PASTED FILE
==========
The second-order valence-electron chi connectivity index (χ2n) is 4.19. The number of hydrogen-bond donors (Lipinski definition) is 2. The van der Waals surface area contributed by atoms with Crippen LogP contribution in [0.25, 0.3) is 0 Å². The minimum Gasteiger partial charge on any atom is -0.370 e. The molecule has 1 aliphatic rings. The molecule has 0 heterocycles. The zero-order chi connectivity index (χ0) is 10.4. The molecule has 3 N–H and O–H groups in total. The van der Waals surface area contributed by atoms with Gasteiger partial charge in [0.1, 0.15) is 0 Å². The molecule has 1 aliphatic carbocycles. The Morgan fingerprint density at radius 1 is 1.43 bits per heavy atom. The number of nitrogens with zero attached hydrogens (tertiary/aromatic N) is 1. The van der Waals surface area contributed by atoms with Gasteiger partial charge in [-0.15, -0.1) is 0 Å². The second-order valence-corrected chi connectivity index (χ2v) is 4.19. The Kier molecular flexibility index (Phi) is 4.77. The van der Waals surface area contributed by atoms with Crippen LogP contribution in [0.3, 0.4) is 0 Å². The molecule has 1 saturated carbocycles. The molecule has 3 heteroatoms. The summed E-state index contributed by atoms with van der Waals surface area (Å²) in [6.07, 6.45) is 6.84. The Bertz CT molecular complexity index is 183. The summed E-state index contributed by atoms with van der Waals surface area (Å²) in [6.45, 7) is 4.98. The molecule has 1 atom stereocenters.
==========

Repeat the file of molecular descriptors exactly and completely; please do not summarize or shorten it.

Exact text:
The second-order valence-electron chi connectivity index (χ2n) is 4.19. The number of hydrogen-bond donors (Lipinski definition) is 2. The van der Waals surface area contributed by atoms with Crippen LogP contribution in [0.25, 0.3) is 0 Å². The minimum Gasteiger partial charge on any atom is -0.370 e. The molecule has 1 aliphatic rings. The molecule has 0 heterocycles. The zero-order chi connectivity index (χ0) is 10.4. The molecule has 3 N–H and O–H groups in total. The van der Waals surface area contributed by atoms with Gasteiger partial charge in [0.1, 0.15) is 0 Å². The molecule has 1 aliphatic carbocycles. The Morgan fingerprint density at radius 1 is 1.43 bits per heavy atom. The number of nitrogens with zero attached hydrogens (tertiary/aromatic N) is 1. The van der Waals surface area contributed by atoms with Gasteiger partial charge in [-0.15, -0.1) is 0 Å². The second-order valence-corrected chi connectivity index (χ2v) is 4.19. The Kier molecular flexibility index (Phi) is 4.77. The van der Waals surface area contributed by atoms with Crippen LogP contribution in [0.3, 0.4) is 0 Å². The molecule has 1 saturated carbocycles. The molecule has 3 heteroatoms. The summed E-state index contributed by atoms with van der Waals surface area (Å²) in [6.07, 6.45) is 6.84. The Bertz CT molecular complexity index is 183. The summed E-state index contributed by atoms with van der Waals surface area (Å²) in [6.45, 7) is 4.98. The molecule has 1 atom stereocenters.